Darn, I just spent most of the day writing notes about converting phpNuke to MS SQL Server and now I’ve lost my notes.
Keyword conflicts: especially with keyword TOP and VIEW– they are used as column names in phpNuke and have to be surrounded by [ ] both in the SQL intialization script and in the code.
Datatype conflicts: mediumint, unsigned, binary, and many others, had to be replaced.
Identity: mySQL allows you to insert a number in an autonumber/identity column, or insert a null to get the next number. T-SQL wants you to list all the column names or call SET IDENTITY_INSERT tablename ON and doesn’t seem to think it’s okay to use NULL as a place marker. This was a problem in the code and the sql initialization script.
PHP config- need to turn off the errors, make sure that PHP.exe can see the database extension
SQL Server Network Config– for some reason I had the wrong TCP IP port , should have been 1433.
The code tries to change LIMIT to TOP but the regular expression should test for [Ll][Ii][Mm][Ii][Tt] since the code isn’t consistent with capitals.
I finally gave up, the PHP code gets to a point where it just fails to sent SQL to the database and it doesn’t get anything back. This happens right at a priv’s check, so I’m left without priv’s.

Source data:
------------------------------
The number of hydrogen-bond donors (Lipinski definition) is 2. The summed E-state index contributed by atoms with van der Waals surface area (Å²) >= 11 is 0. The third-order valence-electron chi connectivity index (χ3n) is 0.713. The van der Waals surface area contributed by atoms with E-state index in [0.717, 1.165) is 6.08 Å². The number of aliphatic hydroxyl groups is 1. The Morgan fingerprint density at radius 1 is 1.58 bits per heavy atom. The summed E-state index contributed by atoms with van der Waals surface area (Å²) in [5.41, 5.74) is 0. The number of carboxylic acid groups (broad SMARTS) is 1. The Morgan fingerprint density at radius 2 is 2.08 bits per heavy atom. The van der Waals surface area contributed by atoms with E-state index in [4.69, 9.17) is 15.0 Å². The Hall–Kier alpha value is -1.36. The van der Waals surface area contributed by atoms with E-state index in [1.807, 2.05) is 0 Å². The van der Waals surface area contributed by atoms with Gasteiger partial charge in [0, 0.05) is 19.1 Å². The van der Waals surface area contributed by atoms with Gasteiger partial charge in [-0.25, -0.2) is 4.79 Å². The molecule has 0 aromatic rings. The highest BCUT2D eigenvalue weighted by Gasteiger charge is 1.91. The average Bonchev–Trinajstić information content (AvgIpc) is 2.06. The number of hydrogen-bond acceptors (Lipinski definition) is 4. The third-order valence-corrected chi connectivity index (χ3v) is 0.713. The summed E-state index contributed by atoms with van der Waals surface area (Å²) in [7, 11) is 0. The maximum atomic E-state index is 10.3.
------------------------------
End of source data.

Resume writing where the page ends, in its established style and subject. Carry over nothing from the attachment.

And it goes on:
Oh well, I did learn about SQL2000 some and now I’m going to try again with mySQL. PHPNuke should take out the part that says it works with other databases, or at lease mitigate the claims.
There is obviouly a close relationship between object oriented programming and relational databases.
An object is a table, roughly. A column is an object’s field, roughly.
An interface is a subset of columns that two or more tables have in common, such as Customer.FirstName, Customer.LastName vs. Employee.FirstName, Employee.LastName
For example, a has-a relationship is recorded in a database as a one-to-many table and in objects as a method that returns another object.
A one-to-one relationship (sometimes modeled with disjoint tables with similar columns) corresponds to inheritence, or the is-a relationship. In this case, one entity comes in many varieties. To avoid lots of blank columns in our database, we put different, entities in separate tables, or alternatively, the common attributes in a single table and the category specific attributes in a separate table.
Category codes roughly correspond to constants.
Can SQL be reversed, say by looking at a trace of SQL and undoing each statement?
SELECT -> no operation
INSERT -> DELETE row
UPDATE -> no can do. We don’t know which subset was updated, and we don’t know what values used to be there.
UPDATE (assume 1 row, primary key and the value being updated is also with the WHERE clause) -> UPDATE using appropriate values in WHERE clause
CREATE TABLE -> DROP TABLE Works for similar DDL
DROP TABLE -> no can do. Don’t know what we dropped. Similar problem for other DDL
Seems like it would be easier to reverse engineer the transaction logs, since they have entire row before and after snapshots of each row that changes.